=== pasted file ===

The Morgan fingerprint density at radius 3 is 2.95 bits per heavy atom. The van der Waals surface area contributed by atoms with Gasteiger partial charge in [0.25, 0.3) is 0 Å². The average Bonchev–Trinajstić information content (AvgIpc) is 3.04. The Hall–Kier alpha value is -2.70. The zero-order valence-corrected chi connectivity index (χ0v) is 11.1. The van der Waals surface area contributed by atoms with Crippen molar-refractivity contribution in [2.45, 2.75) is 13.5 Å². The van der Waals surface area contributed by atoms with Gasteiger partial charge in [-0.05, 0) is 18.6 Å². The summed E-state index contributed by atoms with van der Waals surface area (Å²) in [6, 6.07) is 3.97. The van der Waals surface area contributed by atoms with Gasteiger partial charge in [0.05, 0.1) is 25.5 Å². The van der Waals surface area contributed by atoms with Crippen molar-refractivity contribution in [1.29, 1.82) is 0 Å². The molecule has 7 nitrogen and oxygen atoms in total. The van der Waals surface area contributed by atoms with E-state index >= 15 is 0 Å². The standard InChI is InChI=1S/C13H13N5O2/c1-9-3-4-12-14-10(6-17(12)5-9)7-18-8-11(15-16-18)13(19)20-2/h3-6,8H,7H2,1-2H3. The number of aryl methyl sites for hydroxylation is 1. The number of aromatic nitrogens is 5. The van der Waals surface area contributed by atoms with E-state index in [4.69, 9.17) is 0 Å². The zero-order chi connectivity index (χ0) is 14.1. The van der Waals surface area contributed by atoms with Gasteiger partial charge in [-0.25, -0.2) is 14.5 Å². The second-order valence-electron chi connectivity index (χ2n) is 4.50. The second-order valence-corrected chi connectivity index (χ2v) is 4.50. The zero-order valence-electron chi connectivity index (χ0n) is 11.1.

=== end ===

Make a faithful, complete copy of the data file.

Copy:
The Morgan fingerprint density at radius 3 is 2.95 bits per heavy atom. The van der Waals surface area contributed by atoms with Gasteiger partial charge in [0.25, 0.3) is 0 Å². The average Bonchev–Trinajstić information content (AvgIpc) is 3.04. The Hall–Kier alpha value is -2.70. The zero-order valence-corrected chi connectivity index (χ0v) is 11.1. The van der Waals surface area contributed by atoms with Crippen molar-refractivity contribution in [2.45, 2.75) is 13.5 Å². The van der Waals surface area contributed by atoms with Gasteiger partial charge in [-0.05, 0) is 18.6 Å². The summed E-state index contributed by atoms with van der Waals surface area (Å²) in [6, 6.07) is 3.97. The van der Waals surface area contributed by atoms with Gasteiger partial charge in [0.05, 0.1) is 25.5 Å². The van der Waals surface area contributed by atoms with Crippen molar-refractivity contribution in [1.29, 1.82) is 0 Å². The molecule has 7 nitrogen and oxygen atoms in total. The van der Waals surface area contributed by atoms with E-state index >= 15 is 0 Å². The standard InChI is InChI=1S/C13H13N5O2/c1-9-3-4-12-14-10(6-17(12)5-9)7-18-8-11(15-16-18)13(19)20-2/h3-6,8H,7H2,1-2H3. The number of aryl methyl sites for hydroxylation is 1. The number of aromatic nitrogens is 5. The van der Waals surface area contributed by atoms with E-state index in [4.69, 9.17) is 0 Å². The zero-order chi connectivity index (χ0) is 14.1. The van der Waals surface area contributed by atoms with Gasteiger partial charge in [-0.25, -0.2) is 14.5 Å². The second-order valence-electron chi connectivity index (χ2n) is 4.50. The second-order valence-corrected chi connectivity index (χ2v) is 4.50. The zero-order valence-electron chi connectivity index (χ0n) is 11.1.